Weâve all had moments where we accidentally said the wrong personâs name. So long as it doesnât happen during sex, itâs usually no big deal. But when head of the Australian Labor Party Kim Beazley made a similar mistake in 2006, it signaled the end of his leadership. Trying to offer his condolences to recently widowed broadcaster Rove McManus, he accidentally referred to him as Karl Rove.
It was an embarrassing mistake, but it was the sort of mistake most politicians apologize for and then move on from. Not so Kim Beazley. When Australian media got news of the gaffe, they hounded the Labor leader mercilessly. With an election coming up, his party took one look at the man whoâd flubbed his lines in a condolence speech and knifed him in the back, replacing him with Kevin Rudd.
Beazleyâs one little slip determined the course of Australian politics for the next four years. Itâs even more incredible when you realize Rove McManus took absolutely no offense at the mistake and couldnât tell what all the fuss was about.
3Obamaâs Arugula Slip
Itâs not just the British who can do bizarre, food-based scandals. On a hot day in summer 2007, presidential candidate Barack Obama made a fateful statement. Chatting to a group of dissatisfied Iowan farmers on the campaign trail about stagnating crop prices, he tried to sympathize by saying: âAnybody gone into Whole Foods lately and see what they charge for arugula?â
It was the opening the media had been waiting for. With no Whole Foods stores operating in the state and arugula being deemed too fancy for simple Iowan tastes, media outlets used the story to paint Obama as an out-of-touch metropolitan elite who didnât understand ordinary people. Things got so bad and went on for so long that Obama was forced to address the issue in subsequent speeches, pointedly dismissing the notion that Iowans didnât know what arugula was.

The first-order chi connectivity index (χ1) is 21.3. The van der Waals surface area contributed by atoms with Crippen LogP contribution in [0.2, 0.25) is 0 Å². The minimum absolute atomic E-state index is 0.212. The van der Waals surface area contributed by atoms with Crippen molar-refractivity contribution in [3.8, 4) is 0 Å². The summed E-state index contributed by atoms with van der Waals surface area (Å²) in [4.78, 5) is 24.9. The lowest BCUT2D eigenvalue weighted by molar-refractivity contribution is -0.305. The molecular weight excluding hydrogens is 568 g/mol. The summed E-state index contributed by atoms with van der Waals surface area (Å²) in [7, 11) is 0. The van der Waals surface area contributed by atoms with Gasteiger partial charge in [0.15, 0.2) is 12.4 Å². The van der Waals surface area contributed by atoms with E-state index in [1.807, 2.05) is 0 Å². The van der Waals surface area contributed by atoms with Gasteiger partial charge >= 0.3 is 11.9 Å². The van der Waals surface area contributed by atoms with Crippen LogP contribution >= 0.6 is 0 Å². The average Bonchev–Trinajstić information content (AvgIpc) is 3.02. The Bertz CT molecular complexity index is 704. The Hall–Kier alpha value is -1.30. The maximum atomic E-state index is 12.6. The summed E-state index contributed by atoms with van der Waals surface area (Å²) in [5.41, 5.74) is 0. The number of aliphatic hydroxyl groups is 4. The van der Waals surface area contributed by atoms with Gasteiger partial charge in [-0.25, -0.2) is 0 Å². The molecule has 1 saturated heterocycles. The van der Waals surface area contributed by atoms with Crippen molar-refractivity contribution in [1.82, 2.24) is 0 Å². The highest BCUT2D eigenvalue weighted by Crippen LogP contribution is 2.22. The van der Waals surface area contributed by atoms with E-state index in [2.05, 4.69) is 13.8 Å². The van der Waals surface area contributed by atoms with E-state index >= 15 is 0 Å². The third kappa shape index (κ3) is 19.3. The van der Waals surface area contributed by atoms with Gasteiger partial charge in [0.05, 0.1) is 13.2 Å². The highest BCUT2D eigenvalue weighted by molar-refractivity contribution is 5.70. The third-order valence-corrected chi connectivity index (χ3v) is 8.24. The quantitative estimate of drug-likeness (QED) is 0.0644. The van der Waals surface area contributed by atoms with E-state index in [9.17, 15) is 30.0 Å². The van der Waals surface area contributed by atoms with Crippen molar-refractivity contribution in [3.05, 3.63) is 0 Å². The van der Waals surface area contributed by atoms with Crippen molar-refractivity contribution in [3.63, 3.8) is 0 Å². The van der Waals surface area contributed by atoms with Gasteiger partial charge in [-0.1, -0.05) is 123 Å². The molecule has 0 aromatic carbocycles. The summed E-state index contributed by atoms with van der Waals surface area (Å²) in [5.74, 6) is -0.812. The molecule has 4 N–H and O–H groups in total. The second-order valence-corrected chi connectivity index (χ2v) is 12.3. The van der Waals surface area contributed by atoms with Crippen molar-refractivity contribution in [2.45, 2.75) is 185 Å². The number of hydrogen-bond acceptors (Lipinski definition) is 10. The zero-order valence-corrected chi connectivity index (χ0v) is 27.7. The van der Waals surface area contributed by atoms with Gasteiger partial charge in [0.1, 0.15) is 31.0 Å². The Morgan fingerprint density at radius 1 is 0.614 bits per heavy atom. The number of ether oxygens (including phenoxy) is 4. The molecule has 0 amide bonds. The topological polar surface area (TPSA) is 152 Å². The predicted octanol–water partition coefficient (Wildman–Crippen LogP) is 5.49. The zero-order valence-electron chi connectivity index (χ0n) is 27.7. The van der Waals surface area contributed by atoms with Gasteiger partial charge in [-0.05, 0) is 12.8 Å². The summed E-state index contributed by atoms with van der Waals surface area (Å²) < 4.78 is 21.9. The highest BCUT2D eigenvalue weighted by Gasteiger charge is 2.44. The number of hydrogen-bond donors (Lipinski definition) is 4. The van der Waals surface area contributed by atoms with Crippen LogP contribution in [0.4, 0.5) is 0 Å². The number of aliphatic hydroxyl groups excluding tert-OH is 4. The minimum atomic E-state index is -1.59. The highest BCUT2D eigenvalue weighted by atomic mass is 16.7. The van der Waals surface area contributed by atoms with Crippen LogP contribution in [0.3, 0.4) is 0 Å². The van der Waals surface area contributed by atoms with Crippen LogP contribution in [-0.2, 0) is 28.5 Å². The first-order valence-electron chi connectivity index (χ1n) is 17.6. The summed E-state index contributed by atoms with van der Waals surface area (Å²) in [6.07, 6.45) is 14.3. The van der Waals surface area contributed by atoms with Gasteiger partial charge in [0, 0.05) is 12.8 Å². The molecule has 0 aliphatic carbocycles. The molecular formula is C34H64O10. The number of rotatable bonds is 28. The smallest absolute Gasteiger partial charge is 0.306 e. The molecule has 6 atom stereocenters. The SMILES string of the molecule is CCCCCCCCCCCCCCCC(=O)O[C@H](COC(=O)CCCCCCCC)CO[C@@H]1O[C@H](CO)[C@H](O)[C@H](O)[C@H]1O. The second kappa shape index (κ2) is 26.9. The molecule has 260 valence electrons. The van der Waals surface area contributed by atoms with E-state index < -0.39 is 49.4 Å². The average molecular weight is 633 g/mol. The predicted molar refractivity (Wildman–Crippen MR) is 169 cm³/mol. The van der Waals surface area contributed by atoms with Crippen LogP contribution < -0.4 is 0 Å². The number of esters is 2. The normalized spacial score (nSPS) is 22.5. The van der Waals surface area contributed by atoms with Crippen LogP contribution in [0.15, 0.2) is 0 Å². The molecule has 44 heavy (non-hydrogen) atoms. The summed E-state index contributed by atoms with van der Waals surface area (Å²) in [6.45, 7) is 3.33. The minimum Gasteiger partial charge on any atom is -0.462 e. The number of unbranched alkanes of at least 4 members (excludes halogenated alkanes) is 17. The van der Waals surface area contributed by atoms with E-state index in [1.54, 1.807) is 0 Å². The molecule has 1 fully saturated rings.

2The Racist Anti-Racist Play
In September 2014, word got out that Londonâs Barbican theatre was staging a politically incorrect exhibition, featuring dozens of black people restrained for audience viewing. Anti-racism protestors responded by staging a huge demonstration outside the Barbican, whipping up a massive controversy.
The exhibition was actually an anti-racist piece. Known as Exhibit B, the work was intended as a powerful critique of colonialism. The point wasnât—as the protestors assumed—to come and stare at black people but to witness the degradations slaves used to be put through and feel disgusted by it.
The actors involved were doubly irritated, as the self-righteous protestors seemed unable to fathom that the actors had chosen to take part rather than being coerced into it by white oppressors. Nonetheless, the protestors kept right on protesting, until the Barbican had no choice but to cancel the show.
1Matt Taylorâs Shirt
In November 2014, humanity successfully landed a probe on a moving comet. It was as historic as the Curiosity roverâs touchdown on Mars, a moment in which we humans took another step into the wider universe. A few people insisted that the more important issue was some man’s shirt.
The man in question was Rosetta Project scientist Matt Taylor. His shirt was decorated with pictures of scantily clad women. It was without doubt a poor fashion choice, and someone should have probably warned him that it didnât help the image of science being a boysâ club. But the public went further and reduced a brilliant scientist to tears.